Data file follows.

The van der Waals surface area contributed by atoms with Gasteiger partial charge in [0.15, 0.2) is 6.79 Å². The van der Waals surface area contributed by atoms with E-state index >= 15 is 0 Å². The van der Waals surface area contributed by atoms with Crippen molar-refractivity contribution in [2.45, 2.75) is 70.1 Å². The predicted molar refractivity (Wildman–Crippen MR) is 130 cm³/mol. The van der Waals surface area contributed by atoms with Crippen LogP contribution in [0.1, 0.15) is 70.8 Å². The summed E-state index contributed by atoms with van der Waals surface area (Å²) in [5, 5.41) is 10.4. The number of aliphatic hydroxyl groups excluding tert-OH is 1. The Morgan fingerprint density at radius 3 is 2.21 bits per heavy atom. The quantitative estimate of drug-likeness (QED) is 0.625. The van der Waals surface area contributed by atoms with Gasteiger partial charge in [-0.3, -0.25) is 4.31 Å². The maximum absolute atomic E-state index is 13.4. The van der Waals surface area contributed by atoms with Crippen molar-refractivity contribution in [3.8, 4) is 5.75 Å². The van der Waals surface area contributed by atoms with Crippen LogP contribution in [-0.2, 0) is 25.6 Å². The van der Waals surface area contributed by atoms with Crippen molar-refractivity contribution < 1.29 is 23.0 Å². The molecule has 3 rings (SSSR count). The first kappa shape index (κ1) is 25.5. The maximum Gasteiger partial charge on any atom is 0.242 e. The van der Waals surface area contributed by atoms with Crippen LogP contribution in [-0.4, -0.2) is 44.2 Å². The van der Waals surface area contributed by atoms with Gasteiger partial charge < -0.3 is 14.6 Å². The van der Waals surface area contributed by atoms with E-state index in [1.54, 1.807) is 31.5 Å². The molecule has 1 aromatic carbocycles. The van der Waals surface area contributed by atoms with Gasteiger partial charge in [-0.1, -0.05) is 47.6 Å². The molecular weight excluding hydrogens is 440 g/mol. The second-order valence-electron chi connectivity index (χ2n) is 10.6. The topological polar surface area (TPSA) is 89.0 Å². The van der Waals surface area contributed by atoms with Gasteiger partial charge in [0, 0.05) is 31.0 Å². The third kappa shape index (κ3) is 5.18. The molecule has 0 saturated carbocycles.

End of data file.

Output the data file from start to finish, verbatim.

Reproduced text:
The van der Waals surface area contributed by atoms with Gasteiger partial charge in [0.15, 0.2) is 6.79 Å². The van der Waals surface area contributed by atoms with E-state index >= 15 is 0 Å². The van der Waals surface area contributed by atoms with Crippen molar-refractivity contribution in [2.45, 2.75) is 70.1 Å². The predicted molar refractivity (Wildman–Crippen MR) is 130 cm³/mol. The van der Waals surface area contributed by atoms with Crippen LogP contribution in [0.1, 0.15) is 70.8 Å². The summed E-state index contributed by atoms with van der Waals surface area (Å²) in [5, 5.41) is 10.4. The number of aliphatic hydroxyl groups excluding tert-OH is 1. The Morgan fingerprint density at radius 3 is 2.21 bits per heavy atom. The quantitative estimate of drug-likeness (QED) is 0.625. The van der Waals surface area contributed by atoms with Gasteiger partial charge in [-0.3, -0.25) is 4.31 Å². The maximum absolute atomic E-state index is 13.4. The van der Waals surface area contributed by atoms with Crippen molar-refractivity contribution in [3.8, 4) is 5.75 Å². The van der Waals surface area contributed by atoms with Crippen LogP contribution in [-0.2, 0) is 25.6 Å². The van der Waals surface area contributed by atoms with Crippen molar-refractivity contribution < 1.29 is 23.0 Å². The molecule has 3 rings (SSSR count). The first kappa shape index (κ1) is 25.5. The maximum Gasteiger partial charge on any atom is 0.242 e. The van der Waals surface area contributed by atoms with Crippen LogP contribution in [-0.4, -0.2) is 44.2 Å². The van der Waals surface area contributed by atoms with Gasteiger partial charge < -0.3 is 14.6 Å². The van der Waals surface area contributed by atoms with E-state index in [1.54, 1.807) is 31.5 Å². The molecule has 1 aromatic carbocycles. The van der Waals surface area contributed by atoms with Gasteiger partial charge in [-0.1, -0.05) is 47.6 Å². The molecular weight excluding hydrogens is 440 g/mol. The second-order valence-electron chi connectivity index (χ2n) is 10.6. The topological polar surface area (TPSA) is 89.0 Å². The van der Waals surface area contributed by atoms with Gasteiger partial charge in [0, 0.05) is 31.0 Å². The third kappa shape index (κ3) is 5.18. The molecule has 0 saturated carbocycles.